Comments (showing 1-6 of 6) (6 new)

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message 1: by Lobstergirl (new)

Lobstergirl 2. The threat of Godless Communism prompted Christians of all kinds to band together.

3. Today, it's the "threat" of Islam that is bringing Christians together in an effort to define themselves against the Other.


I would stick "some" in there before Christians. Many Christian leaders today are trying hard to spread tolerance of Islam and acceptance of Muslims. Richard Cizik is just one of many - a VP of the National Association of Evangelicals - he spoke at the news conference held by all kinds of religious leaders trying to convince crackpot Terry Jones not to burn Korans.


Terence Lobstergirl wrote: "2. The threat of Godless Communism prompted Christians of all kinds to band together.

3. Today, it's the "threat" of Islam that is bringing Christians together in an effort to define themselves ag..."


By rights, I should stick "some" in front of all references to Christians. I may have failed to articulate clearly but Prothero is pretty good about not over generalizing. Just because the trend was to downplay sectarianism and unite against a common (perceived) threat - other creeds, Catholics, Communists, Muslims, etc. - there have always been Christians like Cizik (and Muslims like Rauf) who won't play to the worst instincts in human nature. And even that last sentence is unfair. The people Prothero writes about weren't - for the most part - bad; most had good intentions and didn't feel they were doing anything wrong. They certainly didn't intend to make Americans sound like ignorant yahoos when it came to their faiths; it just turned out that way.

Unfortunately, even before the age of the 24-hour news cycle and Fox News, people let emotions and simplistic versions of reality guide them. How much coverage is Cizik's press conference getting? And would we have heard about Rauf's civic center if right-wing blogs hadn't raised a hysterical campaign about a "school for terrorists" at Ground Zero?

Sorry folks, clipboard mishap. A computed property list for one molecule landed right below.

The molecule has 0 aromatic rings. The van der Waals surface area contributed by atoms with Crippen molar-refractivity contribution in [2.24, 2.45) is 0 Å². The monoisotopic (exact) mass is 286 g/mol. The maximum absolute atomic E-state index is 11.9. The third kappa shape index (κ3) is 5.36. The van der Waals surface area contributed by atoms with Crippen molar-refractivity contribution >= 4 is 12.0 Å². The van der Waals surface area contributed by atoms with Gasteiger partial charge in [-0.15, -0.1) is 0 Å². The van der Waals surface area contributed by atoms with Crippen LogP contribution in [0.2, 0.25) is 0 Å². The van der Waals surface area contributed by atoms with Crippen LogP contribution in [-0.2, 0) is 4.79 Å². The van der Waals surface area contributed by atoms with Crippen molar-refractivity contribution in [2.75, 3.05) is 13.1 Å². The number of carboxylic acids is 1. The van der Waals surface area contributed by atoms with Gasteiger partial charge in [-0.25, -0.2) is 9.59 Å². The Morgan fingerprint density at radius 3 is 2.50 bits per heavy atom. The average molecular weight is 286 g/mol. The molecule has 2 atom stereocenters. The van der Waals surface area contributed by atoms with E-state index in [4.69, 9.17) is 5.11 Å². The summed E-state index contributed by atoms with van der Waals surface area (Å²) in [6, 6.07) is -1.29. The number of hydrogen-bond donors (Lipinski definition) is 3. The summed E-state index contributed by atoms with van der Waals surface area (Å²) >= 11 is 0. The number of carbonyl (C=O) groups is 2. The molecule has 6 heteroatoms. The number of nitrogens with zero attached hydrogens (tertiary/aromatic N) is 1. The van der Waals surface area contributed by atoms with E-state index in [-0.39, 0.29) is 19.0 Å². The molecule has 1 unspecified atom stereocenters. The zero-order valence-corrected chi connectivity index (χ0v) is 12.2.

Prothero doesn't get much into the details of the latest round of some (;-)) Christian groups circling the wagons. I'm hoping to better understand how he thinks different faiths can coexist once I get my hands on God Is Not One: The Eight Rival Religions That Run the World--and Why Their Differences Matter.

As it is, I'd like to reread the first 5 chapters of this book as I listened to most of it while dodging LA traffic, and his arguments are more subtle and complete than my poor attempt to rephrase them implies.


Terence Elizabeth wrote: "Interesting. You do make an assumption that all of your readers have some sort of faith. :-)

This is interesting too, from your status update, "The "Bible Wars" of the 19th Century resulted in rio..."


I don't think so. Not entirely since even if you're raised an atheist from birth you grow up surrounded by cultures of faith. Even the "godless Communists" couldn't completely eliminate the Russian Orthodox Church to raise generations unblinkered by the opiate of the masses.

As to the "Bible Wars," that intrigued me too as my history teachers never mentioned it but unfortunately Prothero doesn't go into it in any detail. It was something that caught my attention while speeding down the highway. (I did find this site: http://atheism.about.com/library/FAQs..., which sounds like what Prothero was referring to in his book.)


Terence Elizabeth wrote: "Terence wrote: "Elizabeth wrote: "Interesting. You do make an assumption that all of your readers have some sort of faith. :-)

This is interesting too, from your status update, "The "Bible Wars" o..."


You didn't sound snarky at all. And if that was snark, it was highly rarefied and intellectual snark :-)


message 5: by John (new)

John Sounds like an interesting book. Your mention that few Christians could name the four gospels (I find that hard to believe) or the 10 Commandments (I find that easy to believe) reminded me of a Colbert interview with a congressman who had proposed displaying the 10 commandments in courtrooms (or maybe it was in Congress) and Colbert asked him to name the 10 Commandments. He got three, I think.

As an atheist, I've always found it to be a profound advantage when talking to Christians that I tend to know more about the Bible and about various forms of Christianity than they do--but then, I was a fairly serious Christian for quite a few of my formative years. Perhaps in some ways it's easier to maintain faith, though, when it's coupled with ignorance? I don't mean that to be condescending, because there are a good many very intelligent, thoughtful believers who know quite well what they believe, but for Joe Church-on-Sundays, it's probably easiest to believe in the *process* of religion--what his faith community *does*--than to worry too much about doctrine.


Terence John wrote: "Sounds like an interesting book. Your mention that few Christians could name the four gospels (I find that hard to believe) or the 10 Commandments (I find that easy to believe) reminded me of a Col..."

The funniest (to me) example of illiteracy (and Prothero admits this may be just urban legend) is the story that when asked "what are the epistles?" students said that they were the Apostles' wives.